I often think now about the legacy of this period. I think about it obsessively, actually. How are we going to come to see this period, let’s say 10, 15, 20 years from now. And then maybe we’ll have a clearer picture of the impact of these multiple crises on artistic life. We’ll be able to know how devastating it was in a way or if there is something positive that came out of it. It will take time to be able to clearly assess this side of things. I think judgments today while within the crisis are meant to be partial or not entirely accurate. Yet we make those judgments, of course. We take decisions, we have opinions. And in the end, with time, they may change and prove to be true. From my end, I tend to think that, and this will not be revolutionary in any way, that this period was very, very, very, very damaging to the art world, at least in my sector, which is music, and the creativity of musicians. But also mostly new generations of upcoming music makers, even people who were about to launch themselves into a musical career and might never actually do so. So we might actually be losing a generation or more of musicians who will in the end never be musicians, given the current situation. That, I feel, is very, very sad. Although as I say, maybe with time, we’ll discover that no, it will lead to yet another generation that will be more creative maybe. Again, time will tell.
Chaza Charafeddine Chaza Charafeddine is an artist and writer. After 15 years of exploring the fields of education and dance, she turned to photography and writing. Her photographic works have been shown in numerous galleries and artistic venues in Lebanon and abroad. In 2012, Dar Al-Saqi Beirut published her first novella Flashback as well as her subsequent short story collection Haqibatun Bilkade Tura in 2015. After 21 years in Switzerland and Germany, Chaza returned to Lebanon in 2007, where she now lives and works.

Muriel N. Kahwagi Muriel N. Kahwagi is a Beirut-based writer. She is currently researching the politics of documenting sung poetry (zajal) in Lebanon, a project supported by the Arab Fund for Arts and Culture (AFAC).

Sharif Sehnaoui © Tony Elieh Sharif Sehnaoui is a free improvising guitarist. Focusing on expanding the intrinsic possibilities of these instruments, he plays electric as well as acoustic guitars, both with and without extended and prepared techniques. After more than a decade in Paris, where he began his career as an improviser in 1998 playing at Instants Chavirés as a member of several orchestras, he now resides in his hometown of Beirut. He has since performed his music all over the world and played at many clubs & festivals such as Moers, Konfrontationen (Nickelsdorf), High Zero (Baltimore), Météo Music Festival (Mulhouse), CTM & Maerzmusik (Berlin), Le Guess Who? (Utrecht), FEST (Tunis), Skanu Mesz (Riga), 100Live (Cairo) and Musikprotokoll (Graz).
Rana Eid Rana Eid has worked as a sound editor on various Arab and international films for almost 20 years. In 2006, Eid co-founded DB Studios for audio post-production and music production, which partnered with the French association HAL AUDIO in 2017. Since then, Rana has continued to work as a sound editor, most recently on the Oscar-nominated films “The Cave” by Firas Fayyad and “Honeyland” by Tamara Kotevska and Ljubomir Stephanov. In 2017, she directed her first feature documentary, “Panoptic”, which premiered at the Locarno Film Festival and was selected for the Norient Film Festival in 2021. In 2020, she became a member of the Academy of Motion Picture Arts and Sciences.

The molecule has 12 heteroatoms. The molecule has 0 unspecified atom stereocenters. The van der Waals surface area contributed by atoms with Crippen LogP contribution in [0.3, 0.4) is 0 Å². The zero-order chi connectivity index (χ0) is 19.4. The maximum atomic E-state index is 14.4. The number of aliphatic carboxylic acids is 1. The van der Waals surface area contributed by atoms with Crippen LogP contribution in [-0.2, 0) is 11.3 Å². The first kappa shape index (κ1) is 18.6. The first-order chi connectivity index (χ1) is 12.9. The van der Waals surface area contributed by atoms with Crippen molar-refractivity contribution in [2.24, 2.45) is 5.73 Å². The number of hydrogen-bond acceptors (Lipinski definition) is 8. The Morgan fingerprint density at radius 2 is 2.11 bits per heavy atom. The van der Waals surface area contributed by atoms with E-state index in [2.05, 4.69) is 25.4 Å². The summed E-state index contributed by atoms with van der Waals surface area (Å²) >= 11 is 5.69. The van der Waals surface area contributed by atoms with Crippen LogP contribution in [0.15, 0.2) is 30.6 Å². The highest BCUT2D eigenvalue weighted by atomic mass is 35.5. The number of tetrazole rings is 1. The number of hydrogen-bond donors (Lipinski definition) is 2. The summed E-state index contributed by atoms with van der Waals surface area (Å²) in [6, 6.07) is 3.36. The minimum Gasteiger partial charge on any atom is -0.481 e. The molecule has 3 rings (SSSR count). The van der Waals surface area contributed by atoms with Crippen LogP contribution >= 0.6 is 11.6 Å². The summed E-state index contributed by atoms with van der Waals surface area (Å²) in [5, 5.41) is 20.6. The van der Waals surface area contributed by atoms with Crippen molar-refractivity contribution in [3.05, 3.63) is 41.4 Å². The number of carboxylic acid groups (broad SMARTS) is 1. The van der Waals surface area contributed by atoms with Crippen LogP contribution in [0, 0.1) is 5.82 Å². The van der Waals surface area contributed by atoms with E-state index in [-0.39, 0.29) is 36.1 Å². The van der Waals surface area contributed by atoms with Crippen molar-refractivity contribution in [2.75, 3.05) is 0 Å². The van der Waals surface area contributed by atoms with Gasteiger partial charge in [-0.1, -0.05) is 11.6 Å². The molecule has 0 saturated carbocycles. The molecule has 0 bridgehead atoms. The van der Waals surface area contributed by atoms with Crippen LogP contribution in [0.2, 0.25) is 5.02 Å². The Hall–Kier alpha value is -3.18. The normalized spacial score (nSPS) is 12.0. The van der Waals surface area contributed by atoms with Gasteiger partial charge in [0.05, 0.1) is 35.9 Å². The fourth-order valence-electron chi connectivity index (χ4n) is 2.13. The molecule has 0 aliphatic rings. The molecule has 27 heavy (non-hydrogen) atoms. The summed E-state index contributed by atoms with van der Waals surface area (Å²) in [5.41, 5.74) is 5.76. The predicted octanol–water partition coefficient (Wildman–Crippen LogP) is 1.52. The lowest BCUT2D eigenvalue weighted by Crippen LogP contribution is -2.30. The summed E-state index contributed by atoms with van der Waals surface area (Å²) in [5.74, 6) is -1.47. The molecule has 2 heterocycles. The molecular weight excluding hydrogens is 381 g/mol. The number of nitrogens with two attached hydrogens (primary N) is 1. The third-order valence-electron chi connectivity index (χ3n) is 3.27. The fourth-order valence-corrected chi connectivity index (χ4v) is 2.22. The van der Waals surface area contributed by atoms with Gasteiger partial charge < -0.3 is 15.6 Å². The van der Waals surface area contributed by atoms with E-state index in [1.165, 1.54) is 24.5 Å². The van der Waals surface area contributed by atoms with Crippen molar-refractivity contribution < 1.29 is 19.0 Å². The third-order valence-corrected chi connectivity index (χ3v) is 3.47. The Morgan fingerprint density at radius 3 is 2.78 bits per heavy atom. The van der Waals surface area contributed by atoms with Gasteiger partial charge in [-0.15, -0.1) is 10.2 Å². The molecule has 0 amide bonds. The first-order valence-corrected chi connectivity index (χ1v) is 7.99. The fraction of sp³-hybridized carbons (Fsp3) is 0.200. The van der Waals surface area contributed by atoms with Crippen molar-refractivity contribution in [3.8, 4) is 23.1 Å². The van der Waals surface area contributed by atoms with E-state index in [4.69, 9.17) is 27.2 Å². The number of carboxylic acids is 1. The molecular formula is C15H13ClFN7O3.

Follow Rana on Instagram and Twitter.
Contact: rana.dbstudios@gmail.com

Nadim Mishlawi Nadim Mishlawi is a Lebanese/British composer and filmmaker based in Beirut, Lebanon. In 2006, Nadim co-founded DB Studios, a facility for audio post-production and music production, and has since worked as a composer for a variety of projects ranging from documentaries to fiction films and art installations. Nadim has also published essays for “The New Soundtrack” journal and was invited to lecture at the School of Sound Symposium in London in 2015. Nadim made his directorial debut in 2011 with the documentary “Sector Zero”, which won first prize in the Muhr Arab Documentary category at the Dubai International Film Festival in 2011 and the Berlin Art Prize for Film Media Arts in 2013. Nadim currently teaches at the Lebanese Academy of the Arts (ALBA).

Follow DB Studios on Instagram and Facebook.
Contact: nadim@db-studios.net

Bonus Material

On Creativity in Times of Crisis and Truthfulness in Sonic Representation
moderated and produced by Nesrine Khodr

This bonus talk features a conversation with the producers of the Timezones Beirut episode, Rana Eid and Nadim Mishlawi, about conceiving the piece and incorporating storytelling into music composition. In light of the economic and financial collapse that has dominated the landscape in Lebanon since 2019, they also share their thoughts on what a collapsing city sounds like, while architect and composer Mhamad Safa talks about his research in sonic representation and his analytical methods in tackling the sound of warfare. Artist Nesrine Khodr interviewed the Eid-Mishlawi team live at the DB Studios in Beirut, while the conversation with London-Beirut-based Mhamad Safa was conducted via correspondence.

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Nesrine Khodr is an artist and cultural worker living in Beirut. She has worked across film, performance, and television production and as a dramaturg for performance-based projects.

Mhamad Safa is a musician, architect, and researcher, based between London and Beirut. In 2018, he was a fellow at the Ashkal Alwan HWP. He graduated from the Centre for Research Architecture and is currently a PhD candidate in International Law at the University of Westminster. Safa’s work focuses on multi-scalar spatial conditions and their sonic makeups. He explores their intersections with the aural legacies of traditional and subcultural practices as well as with environments of conflict and violence, often morphed and blurred by geographic and techno-scientific uncertainties. He conveys these auditory inquiries by assembling sound design, micro-sampling, algorithmic sound technology, psychoacoustics, field recordings, and their graphic interpretations.


Artistic Editor: Abhishek Matur
Project Management: Hannes Liechti
Jingle Voiceover: Nana Akosua Hanson
Jingle Mix: Daniel Jakob
Mastering: Adi Flück, Centraldubs
Artwork: Šejma Fere

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About the project

The TIMEZONES podcast series plunges into the world of artists and their practices, asking: What does living and working in culture and the arts involve in different countries, cities and contexts today? The artists’ thoughts on their moods, their social, political and intellectual realities and their philosophies (of life) have been worked up into experimental audio collages.

The podcasts run the gamut of formats and content, from straight journalism to experimental and documentary approaches, ethnography and fiction, sound art and improvisation. The TIMEZONES series endeavours to create new artistic forms of storytelling, listening and exchange across the boundaries of geography, time zones, genres and practices.

The TIMEZONES Podcast Series is co-initiated and co-produced by Norient and the Goethe Institut.



Questions? Comments? Suggestions?

Kathrin Schätzle